Study Abroad In… Vienna (Part I)
I studied in Vienna with IES many years ago. I arrived in the city a week early along with another friend who was on her way to another program in northern Africa. We had fun, but she had to leave after a couple of days, and I didn’t know anyone else in the city. I was pretty broke, so I didn’t get to do much, but I still felt all sophisticated traveling on my own in a European capitol.
One thing I learned is that communication is really important. I didn’t remember where the first meeting was supposed to be (it was in the Südbahnhof – the south train station, it turns out), so I went by the institute, which turned out to be in a small palace in the center of the city. It was grand and magnificent and really really strange to see just down the road from a McDonald’s.
When I got there, I spoke to one of the administrators, and it turns out that if I had called in advance they might have been able to arrange somewhere for me to stay. I was staying in a hostile, it was nice and clean and very IKEA, but I could have saved the money, which would have come in handy. I thought I wouldn’t be able to work while I was there, since I wasn’t Austrian, but it turned out that I was able to work part time in the library, and that saved my behind financially.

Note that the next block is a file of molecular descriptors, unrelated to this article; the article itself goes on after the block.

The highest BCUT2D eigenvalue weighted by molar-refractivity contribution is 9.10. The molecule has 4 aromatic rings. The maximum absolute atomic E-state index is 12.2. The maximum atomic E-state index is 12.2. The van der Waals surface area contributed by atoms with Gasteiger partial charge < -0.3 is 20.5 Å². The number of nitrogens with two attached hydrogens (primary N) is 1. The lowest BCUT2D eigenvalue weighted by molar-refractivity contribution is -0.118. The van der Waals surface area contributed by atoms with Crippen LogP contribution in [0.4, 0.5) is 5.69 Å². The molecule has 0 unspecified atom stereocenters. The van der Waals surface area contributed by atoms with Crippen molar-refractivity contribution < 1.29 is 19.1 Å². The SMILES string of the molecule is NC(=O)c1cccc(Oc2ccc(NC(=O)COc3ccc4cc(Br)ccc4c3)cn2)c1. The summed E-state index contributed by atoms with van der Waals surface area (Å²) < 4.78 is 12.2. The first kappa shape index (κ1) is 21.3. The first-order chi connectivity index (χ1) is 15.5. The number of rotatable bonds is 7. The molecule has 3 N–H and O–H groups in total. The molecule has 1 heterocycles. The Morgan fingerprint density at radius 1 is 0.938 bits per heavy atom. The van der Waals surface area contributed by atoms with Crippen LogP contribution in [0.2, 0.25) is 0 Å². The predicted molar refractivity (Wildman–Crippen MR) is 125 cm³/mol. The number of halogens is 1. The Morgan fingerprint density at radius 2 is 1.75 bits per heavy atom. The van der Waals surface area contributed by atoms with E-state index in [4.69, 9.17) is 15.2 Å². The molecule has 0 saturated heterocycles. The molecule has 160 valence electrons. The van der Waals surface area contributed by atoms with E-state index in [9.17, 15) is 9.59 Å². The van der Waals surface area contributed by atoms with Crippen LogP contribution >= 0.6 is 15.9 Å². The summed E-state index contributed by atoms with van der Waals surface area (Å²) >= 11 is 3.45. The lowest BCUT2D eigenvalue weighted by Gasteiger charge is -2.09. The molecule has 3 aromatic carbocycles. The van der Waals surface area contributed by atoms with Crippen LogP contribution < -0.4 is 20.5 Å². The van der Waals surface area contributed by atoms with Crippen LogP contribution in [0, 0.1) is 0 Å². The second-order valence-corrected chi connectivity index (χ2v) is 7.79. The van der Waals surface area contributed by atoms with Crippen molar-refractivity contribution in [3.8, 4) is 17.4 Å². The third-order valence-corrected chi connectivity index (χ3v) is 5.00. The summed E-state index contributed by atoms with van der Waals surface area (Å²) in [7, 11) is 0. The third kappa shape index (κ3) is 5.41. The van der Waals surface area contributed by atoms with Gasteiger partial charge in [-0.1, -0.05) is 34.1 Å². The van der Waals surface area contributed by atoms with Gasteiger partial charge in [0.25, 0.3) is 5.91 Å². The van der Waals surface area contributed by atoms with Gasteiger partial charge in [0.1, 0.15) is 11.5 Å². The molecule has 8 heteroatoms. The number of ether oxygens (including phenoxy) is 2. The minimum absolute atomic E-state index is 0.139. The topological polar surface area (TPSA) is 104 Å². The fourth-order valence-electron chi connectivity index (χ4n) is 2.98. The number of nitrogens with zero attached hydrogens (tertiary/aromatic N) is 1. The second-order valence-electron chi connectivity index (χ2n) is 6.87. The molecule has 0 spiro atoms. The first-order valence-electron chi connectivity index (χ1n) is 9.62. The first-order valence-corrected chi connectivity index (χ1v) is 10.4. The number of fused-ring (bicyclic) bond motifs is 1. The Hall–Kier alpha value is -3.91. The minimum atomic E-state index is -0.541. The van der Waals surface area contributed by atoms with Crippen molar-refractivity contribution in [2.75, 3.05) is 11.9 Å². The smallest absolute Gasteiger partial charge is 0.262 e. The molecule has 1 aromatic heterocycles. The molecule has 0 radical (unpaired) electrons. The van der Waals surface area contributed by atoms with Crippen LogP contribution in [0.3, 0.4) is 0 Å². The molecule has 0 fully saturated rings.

But fast forward to meeting everyone a week later. We met at the train station and boarded a train for a two-day initiation in a castle on a mountaintop. I was really beginning to like this. Meeting everyone from different places was great – I met people from as close as my own home state to as distant as China and Bulgaria. We all had fun, but then one student drank way, way too much (the excitement and freedom of being so far away from home for the first time, I guess?) and accidentally walked out of one of the huge windows in the place. He had to be airlifted to a hospital, and we were all really shocked and worried, but the staff kept things going smoothly for the rest of us – I guess they didn’t want to put a damper on the event for everyone.
It was during that same time that everyone sorted out where they’d be living during their stay. It went by lottery – everyone got a number, and then you could choose if you wanted a home stay with an Austrian family, an apartment with other students, or an international dorm. I ended up in the dorms, but the people in the private apartments had the most fun, I think. The students who were most focused on learning German went for the home stays, and I think that helped them improve a lot. The dorm was great too; there were students from a bunch of colleges and programs there. And the city was so full of music, everywhere you turned. I remember hearing violin being played in the subway stations. That’s certainly something I’ve never seen anywhere else! It’s part of the charm that is Vienna, I suppose.